But Bob Jenks with the Oregon Citizens Utility Board said he supports DEQ’s decision to exempt the electricity sector because including it would actually take pressure off the other industries such as transportation fuels that the program would regulate.
“The electric sector is going well beyond the goals,” Jenks said. “They’re phasing out coal, replacing it with renewables and energy efficiency. I think the electric sector is going to be way ahead of the game. I worry if you bring the electric sector in here, the head room allows other polluters, other carbon emitters, other sectors, to do less. I think removing the electric sector is actually an advantage. It puts pressure on other sectors to clean up.”
Right now, DEQ staff are analyzing several policy options for achieving greenhouse gas emissions targets for 2035 and 2050. The most aggressive option would target a 50% reduction in greenhouse gas emissions by 2035 and a 90% reduction by 2050. The least aggressive option would only target an 80% reduction by 2050 without an interim target for 2035.
Nicole Singh, senior climate policy advisor for DEQ, walked through an overview of the program plans for capping emissions at Wednesday’s rulemaking committee meeting. The state is planning to set one overall emissions cap that will be enforceable as well as several smaller caps for industry sectors.
Singh said the state won’t assign individual limits to regulated entities, but it will be issuing “compliance instruments” for every 1 metric ton of greenhouse gas emissions. Over time, the state will issue fewer of those permits for greenhouse gas emissions as it reduces the statewide emissions cap.
“The cap itself says this is the target, and we all have to get there,” Singh explained. “We don’t specify how you get there. We leave it up to each regulated entity to determine how to get to the goal. The idea is to allow flexibility in how entities reach the target.”
The current plans would allow regulated entities to “bank” compliance instruments and save them for later if they don’t need them one year because they’ve reduced their emissions. The plans also allow for companies to trade those permits among themselves, and they also allow companies to invest in alternative ways of reducing emissions such as paying for electric vehicles or charging infrastructure if they can’t reduce their own emissions enough to meet the lower requirements.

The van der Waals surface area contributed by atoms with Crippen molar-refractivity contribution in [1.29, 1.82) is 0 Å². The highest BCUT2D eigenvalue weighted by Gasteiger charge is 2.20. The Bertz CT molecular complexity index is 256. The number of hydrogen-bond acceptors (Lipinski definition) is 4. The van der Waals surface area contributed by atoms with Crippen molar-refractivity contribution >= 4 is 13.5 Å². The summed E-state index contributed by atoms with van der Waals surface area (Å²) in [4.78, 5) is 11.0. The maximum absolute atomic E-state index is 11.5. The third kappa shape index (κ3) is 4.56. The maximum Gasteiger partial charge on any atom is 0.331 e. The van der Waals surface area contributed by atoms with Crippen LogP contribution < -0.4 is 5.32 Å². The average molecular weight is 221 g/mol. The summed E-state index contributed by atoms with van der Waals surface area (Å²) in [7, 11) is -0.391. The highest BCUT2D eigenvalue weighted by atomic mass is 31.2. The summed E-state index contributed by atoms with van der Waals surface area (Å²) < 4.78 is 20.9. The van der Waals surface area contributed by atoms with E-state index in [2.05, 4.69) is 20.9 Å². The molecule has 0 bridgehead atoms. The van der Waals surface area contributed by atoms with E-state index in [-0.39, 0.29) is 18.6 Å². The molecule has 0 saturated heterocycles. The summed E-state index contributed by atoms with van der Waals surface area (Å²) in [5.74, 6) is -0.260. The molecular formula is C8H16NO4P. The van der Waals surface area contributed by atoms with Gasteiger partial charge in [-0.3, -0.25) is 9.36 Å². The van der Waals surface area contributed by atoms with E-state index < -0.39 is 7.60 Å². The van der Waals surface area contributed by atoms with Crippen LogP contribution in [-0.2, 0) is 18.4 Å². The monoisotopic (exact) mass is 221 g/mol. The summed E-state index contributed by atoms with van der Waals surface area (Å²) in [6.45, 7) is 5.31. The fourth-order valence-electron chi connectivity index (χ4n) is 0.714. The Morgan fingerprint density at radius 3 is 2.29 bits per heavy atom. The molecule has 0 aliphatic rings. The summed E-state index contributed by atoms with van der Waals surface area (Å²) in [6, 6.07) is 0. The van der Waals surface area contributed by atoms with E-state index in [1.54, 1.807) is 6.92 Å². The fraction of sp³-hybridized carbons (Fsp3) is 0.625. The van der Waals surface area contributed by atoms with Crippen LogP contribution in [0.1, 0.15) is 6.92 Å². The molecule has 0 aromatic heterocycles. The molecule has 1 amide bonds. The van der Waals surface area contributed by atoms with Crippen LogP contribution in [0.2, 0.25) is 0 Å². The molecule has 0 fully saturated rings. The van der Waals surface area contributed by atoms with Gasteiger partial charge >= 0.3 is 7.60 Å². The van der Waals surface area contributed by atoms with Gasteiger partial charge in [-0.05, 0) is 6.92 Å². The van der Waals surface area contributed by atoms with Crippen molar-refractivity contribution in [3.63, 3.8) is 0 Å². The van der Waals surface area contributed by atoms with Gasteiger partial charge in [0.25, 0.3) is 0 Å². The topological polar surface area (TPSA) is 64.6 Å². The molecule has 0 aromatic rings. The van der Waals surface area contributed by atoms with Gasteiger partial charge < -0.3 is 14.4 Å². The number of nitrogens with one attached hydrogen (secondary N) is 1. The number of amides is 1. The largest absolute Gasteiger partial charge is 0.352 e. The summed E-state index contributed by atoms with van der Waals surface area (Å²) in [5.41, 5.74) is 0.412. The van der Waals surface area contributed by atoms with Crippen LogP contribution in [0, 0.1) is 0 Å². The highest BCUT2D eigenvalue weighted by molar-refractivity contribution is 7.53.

The program has three stated goals to reduce greenhouse gas emissions, prioritize equity for impacted communities and contain costs for businesses and consumers.
Environmental advocates voiced concerns at the meeting that DEQ was focusing too much on cost containment and wasn’t prioritizing equity the way the agency had told the public it would last year, and some argued including natural gas plants in the program is a key factor in making the program equitable to the people who live near Oregon’s gas plants.
“There’s some communities saddled with pollution from four of the six top polluters,” Dan Serres with Columbia Riverkeeper said. “This pollution lands on Latinx communities already facing prolonged periods of poor air quality, low level ozone, smog and VOCs. DEQ needs to back up and look at what affects frontline environmental justice communities. How do we meet our greenhouse gas goals while mitigating impacts on the most vulnerable communities.”
The Climate Protection Program isn’t scheduled to launch until next year after a vote by the Environmental Quality Commission. Whitman told advisory committee members that the EQC will make the final call on many of the contentious issues critics are raising in the rulemaking process.